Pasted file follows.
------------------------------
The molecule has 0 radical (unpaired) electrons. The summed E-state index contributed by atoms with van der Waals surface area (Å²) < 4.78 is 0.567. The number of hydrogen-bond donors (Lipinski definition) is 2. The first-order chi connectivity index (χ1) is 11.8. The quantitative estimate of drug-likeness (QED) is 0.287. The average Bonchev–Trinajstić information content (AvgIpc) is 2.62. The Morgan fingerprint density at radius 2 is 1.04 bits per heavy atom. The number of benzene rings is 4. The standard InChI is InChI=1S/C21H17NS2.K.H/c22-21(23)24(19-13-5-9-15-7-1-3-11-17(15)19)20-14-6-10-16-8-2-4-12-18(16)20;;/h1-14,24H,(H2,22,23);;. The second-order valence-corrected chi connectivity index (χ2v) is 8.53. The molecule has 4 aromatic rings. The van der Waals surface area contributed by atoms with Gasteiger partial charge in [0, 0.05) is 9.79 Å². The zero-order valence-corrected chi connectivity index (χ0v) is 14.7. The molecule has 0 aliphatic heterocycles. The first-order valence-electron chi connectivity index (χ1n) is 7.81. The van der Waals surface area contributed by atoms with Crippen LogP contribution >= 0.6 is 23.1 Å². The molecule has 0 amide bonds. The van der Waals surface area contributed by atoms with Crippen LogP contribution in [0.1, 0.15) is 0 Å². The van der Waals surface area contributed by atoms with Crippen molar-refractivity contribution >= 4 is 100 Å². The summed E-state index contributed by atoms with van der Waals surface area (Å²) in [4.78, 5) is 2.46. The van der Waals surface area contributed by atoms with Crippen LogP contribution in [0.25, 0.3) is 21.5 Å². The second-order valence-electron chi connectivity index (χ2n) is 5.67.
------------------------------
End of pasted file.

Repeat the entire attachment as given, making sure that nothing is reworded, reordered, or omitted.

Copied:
The molecule has 0 radical (unpaired) electrons. The summed E-state index contributed by atoms with van der Waals surface area (Å²) < 4.78 is 0.567. The number of hydrogen-bond donors (Lipinski definition) is 2. The first-order chi connectivity index (χ1) is 11.8. The quantitative estimate of drug-likeness (QED) is 0.287. The average Bonchev–Trinajstić information content (AvgIpc) is 2.62. The Morgan fingerprint density at radius 2 is 1.04 bits per heavy atom. The number of benzene rings is 4. The standard InChI is InChI=1S/C21H17NS2.K.H/c22-21(23)24(19-13-5-9-15-7-1-3-11-17(15)19)20-14-6-10-16-8-2-4-12-18(16)20;;/h1-14,24H,(H2,22,23);;. The second-order valence-corrected chi connectivity index (χ2v) is 8.53. The molecule has 4 aromatic rings. The van der Waals surface area contributed by atoms with Gasteiger partial charge in [0, 0.05) is 9.79 Å². The zero-order valence-corrected chi connectivity index (χ0v) is 14.7. The molecule has 0 aliphatic heterocycles. The first-order valence-electron chi connectivity index (χ1n) is 7.81. The van der Waals surface area contributed by atoms with Crippen LogP contribution >= 0.6 is 23.1 Å². The molecule has 0 amide bonds. The van der Waals surface area contributed by atoms with Crippen LogP contribution in [0.1, 0.15) is 0 Å². The van der Waals surface area contributed by atoms with Crippen molar-refractivity contribution >= 4 is 100 Å². The summed E-state index contributed by atoms with van der Waals surface area (Å²) in [4.78, 5) is 2.46. The van der Waals surface area contributed by atoms with Crippen LogP contribution in [0.25, 0.3) is 21.5 Å². The second-order valence-electron chi connectivity index (χ2n) is 5.67.